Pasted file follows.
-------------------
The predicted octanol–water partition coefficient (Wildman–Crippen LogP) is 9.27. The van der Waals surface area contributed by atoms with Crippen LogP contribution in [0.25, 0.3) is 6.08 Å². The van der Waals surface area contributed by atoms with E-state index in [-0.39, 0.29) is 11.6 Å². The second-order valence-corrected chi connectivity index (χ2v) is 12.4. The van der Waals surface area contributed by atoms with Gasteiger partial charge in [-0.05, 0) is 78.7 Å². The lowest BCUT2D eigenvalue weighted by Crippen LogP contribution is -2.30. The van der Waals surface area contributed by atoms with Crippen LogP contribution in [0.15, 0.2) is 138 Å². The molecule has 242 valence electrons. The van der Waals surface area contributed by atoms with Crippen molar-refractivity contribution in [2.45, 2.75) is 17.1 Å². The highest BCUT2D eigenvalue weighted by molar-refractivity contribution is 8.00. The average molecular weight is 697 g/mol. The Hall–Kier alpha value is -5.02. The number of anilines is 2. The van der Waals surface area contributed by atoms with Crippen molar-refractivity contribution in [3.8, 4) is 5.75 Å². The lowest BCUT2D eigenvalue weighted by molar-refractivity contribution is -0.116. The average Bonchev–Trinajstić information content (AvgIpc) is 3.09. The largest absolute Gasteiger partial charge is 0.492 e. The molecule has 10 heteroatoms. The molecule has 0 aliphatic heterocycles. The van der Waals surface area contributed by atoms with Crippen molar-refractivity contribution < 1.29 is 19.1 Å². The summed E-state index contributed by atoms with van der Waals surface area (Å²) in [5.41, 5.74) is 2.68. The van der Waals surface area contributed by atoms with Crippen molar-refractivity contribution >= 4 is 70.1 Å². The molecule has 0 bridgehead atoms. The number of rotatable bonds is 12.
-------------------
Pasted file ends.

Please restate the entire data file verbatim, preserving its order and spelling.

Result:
The predicted octanol–water partition coefficient (Wildman–Crippen LogP) is 9.27. The van der Waals surface area contributed by atoms with Crippen LogP contribution in [0.25, 0.3) is 6.08 Å². The van der Waals surface area contributed by atoms with E-state index in [-0.39, 0.29) is 11.6 Å². The second-order valence-corrected chi connectivity index (χ2v) is 12.4. The van der Waals surface area contributed by atoms with Gasteiger partial charge in [-0.05, 0) is 78.7 Å². The lowest BCUT2D eigenvalue weighted by Crippen LogP contribution is -2.30. The van der Waals surface area contributed by atoms with Crippen LogP contribution in [0.15, 0.2) is 138 Å². The molecule has 242 valence electrons. The van der Waals surface area contributed by atoms with Crippen molar-refractivity contribution in [2.45, 2.75) is 17.1 Å². The highest BCUT2D eigenvalue weighted by molar-refractivity contribution is 8.00. The average molecular weight is 697 g/mol. The Hall–Kier alpha value is -5.02. The number of anilines is 2. The van der Waals surface area contributed by atoms with Crippen molar-refractivity contribution in [3.8, 4) is 5.75 Å². The lowest BCUT2D eigenvalue weighted by molar-refractivity contribution is -0.116. The average Bonchev–Trinajstić information content (AvgIpc) is 3.09. The largest absolute Gasteiger partial charge is 0.492 e. The molecule has 10 heteroatoms. The molecule has 0 aliphatic heterocycles. The van der Waals surface area contributed by atoms with Crippen molar-refractivity contribution < 1.29 is 19.1 Å². The summed E-state index contributed by atoms with van der Waals surface area (Å²) in [5.41, 5.74) is 2.68. The van der Waals surface area contributed by atoms with Crippen molar-refractivity contribution >= 4 is 70.1 Å². The molecule has 0 bridgehead atoms. The number of rotatable bonds is 12.